MONTREAL — U.S.-based Lowe’s may not have ended its cross-border courtship for Rona Inc. despite abandoning its $1.8-billion bid for the Canadian home improvement chain, industry experts believe.
Quebec-based Rona said Monday it only learned through a news release that its U.S. suitor had withdrawn its unsolicited, non-binding acquisition proposal, adding that it continues to concentrate on its own efforts to rejuvenate the company.
“Our focus is on the implementation of our business plan based on the renewal of our offer to consumers. This focus remains,” spokeswoman Valerie Lamarre said in an email.
In addition to improving the shopping experience, Rona wants to improve its financial results after months of weakness.
The U.S. chain’s withdrawal Monday will come at a cost to Rona investors, with Rona’s shares dropping more than 11 per cent following the announcement that Lowe’s is no longer contemplating an offer of $14.50 per share cash.
Rona stock closed down $1.48 to $11.29 in Wednesday trading on the Toronto Stock Exchange. Lowe’s Companies Inc. shares (NYSE:LOW) slipped 17 cents to US$29.23 in New York.
Meanwhile, analysts say Lowe’s may still have designs for Rona, if not by acquisition of the whole chain, then perhaps by adding big box stores as Rona expands the number of smaller, proximity stores.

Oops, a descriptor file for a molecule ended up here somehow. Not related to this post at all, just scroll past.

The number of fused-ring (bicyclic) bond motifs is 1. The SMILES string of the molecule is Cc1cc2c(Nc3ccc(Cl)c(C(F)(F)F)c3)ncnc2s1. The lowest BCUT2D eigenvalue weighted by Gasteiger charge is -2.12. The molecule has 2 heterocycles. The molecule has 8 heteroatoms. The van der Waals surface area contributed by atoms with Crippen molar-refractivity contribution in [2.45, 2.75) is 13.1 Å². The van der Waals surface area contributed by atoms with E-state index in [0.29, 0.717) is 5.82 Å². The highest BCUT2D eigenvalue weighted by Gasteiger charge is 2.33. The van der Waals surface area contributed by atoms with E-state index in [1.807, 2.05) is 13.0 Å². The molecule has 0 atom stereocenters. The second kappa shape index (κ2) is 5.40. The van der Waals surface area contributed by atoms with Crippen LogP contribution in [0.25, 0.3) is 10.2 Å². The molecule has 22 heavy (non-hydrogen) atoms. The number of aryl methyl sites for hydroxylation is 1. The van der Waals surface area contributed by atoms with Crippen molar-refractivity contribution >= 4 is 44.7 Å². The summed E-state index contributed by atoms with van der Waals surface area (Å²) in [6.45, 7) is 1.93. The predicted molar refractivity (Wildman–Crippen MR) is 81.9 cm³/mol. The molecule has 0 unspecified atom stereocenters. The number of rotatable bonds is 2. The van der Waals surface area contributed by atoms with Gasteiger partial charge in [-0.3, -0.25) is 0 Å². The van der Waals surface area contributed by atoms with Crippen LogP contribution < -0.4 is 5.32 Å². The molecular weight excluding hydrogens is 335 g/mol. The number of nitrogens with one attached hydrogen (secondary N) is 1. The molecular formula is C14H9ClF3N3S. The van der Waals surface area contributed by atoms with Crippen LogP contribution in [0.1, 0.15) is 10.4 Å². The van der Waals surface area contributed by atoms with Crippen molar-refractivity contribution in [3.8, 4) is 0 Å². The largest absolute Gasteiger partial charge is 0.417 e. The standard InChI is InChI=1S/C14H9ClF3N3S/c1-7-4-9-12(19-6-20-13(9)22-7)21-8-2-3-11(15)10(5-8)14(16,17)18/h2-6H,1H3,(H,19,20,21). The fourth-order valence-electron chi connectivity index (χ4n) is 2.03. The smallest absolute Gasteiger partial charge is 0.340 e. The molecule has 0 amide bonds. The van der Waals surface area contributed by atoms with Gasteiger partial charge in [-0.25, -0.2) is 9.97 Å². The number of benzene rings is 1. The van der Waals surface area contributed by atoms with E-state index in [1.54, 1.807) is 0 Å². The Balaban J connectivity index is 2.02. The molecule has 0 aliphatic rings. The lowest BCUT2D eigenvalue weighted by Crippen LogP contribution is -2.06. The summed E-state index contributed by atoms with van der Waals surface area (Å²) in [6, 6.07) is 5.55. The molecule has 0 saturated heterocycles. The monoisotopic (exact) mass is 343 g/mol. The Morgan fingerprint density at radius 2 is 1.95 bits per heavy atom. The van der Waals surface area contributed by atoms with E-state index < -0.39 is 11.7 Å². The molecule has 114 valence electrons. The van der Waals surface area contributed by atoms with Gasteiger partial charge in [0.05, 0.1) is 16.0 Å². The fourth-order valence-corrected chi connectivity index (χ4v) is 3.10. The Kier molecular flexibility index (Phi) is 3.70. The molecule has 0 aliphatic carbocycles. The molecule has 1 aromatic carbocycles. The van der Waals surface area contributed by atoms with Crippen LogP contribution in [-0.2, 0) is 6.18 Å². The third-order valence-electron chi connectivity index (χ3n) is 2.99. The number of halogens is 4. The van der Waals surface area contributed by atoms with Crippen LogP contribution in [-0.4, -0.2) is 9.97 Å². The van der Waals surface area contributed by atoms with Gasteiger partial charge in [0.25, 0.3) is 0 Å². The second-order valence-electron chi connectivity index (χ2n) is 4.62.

The U.S. chain’s withdrawal comes seven weeks after Rona, the Quebec government and others objected to the U.S. company’s overtures, which had begun privately in late 2011 and became public in July.
“Lowe’s continues to believe that a combination of Lowe’s and Rona makes business sense and would create significant value for all stakeholders,” Lowe’s said in a statement Monday.
“It is unfortunate that the Rona board of directors did not recognize the important economic and commercial benefits of this proposal for its stakeholders and for Canada,” the statement said.
The potential sale of Rona surfaced in the midst of a provincial election and prompted rare agreement between the Liberal government and the Parti Quebecois about the strategic importance of the company and the need to preserve the headquarters in Quebec.
The political parties had even suggested changing provincial law to arm boards of directors with more power to veto foreign takeovers, a proposal with potential domino-effect implications for other parts of the country.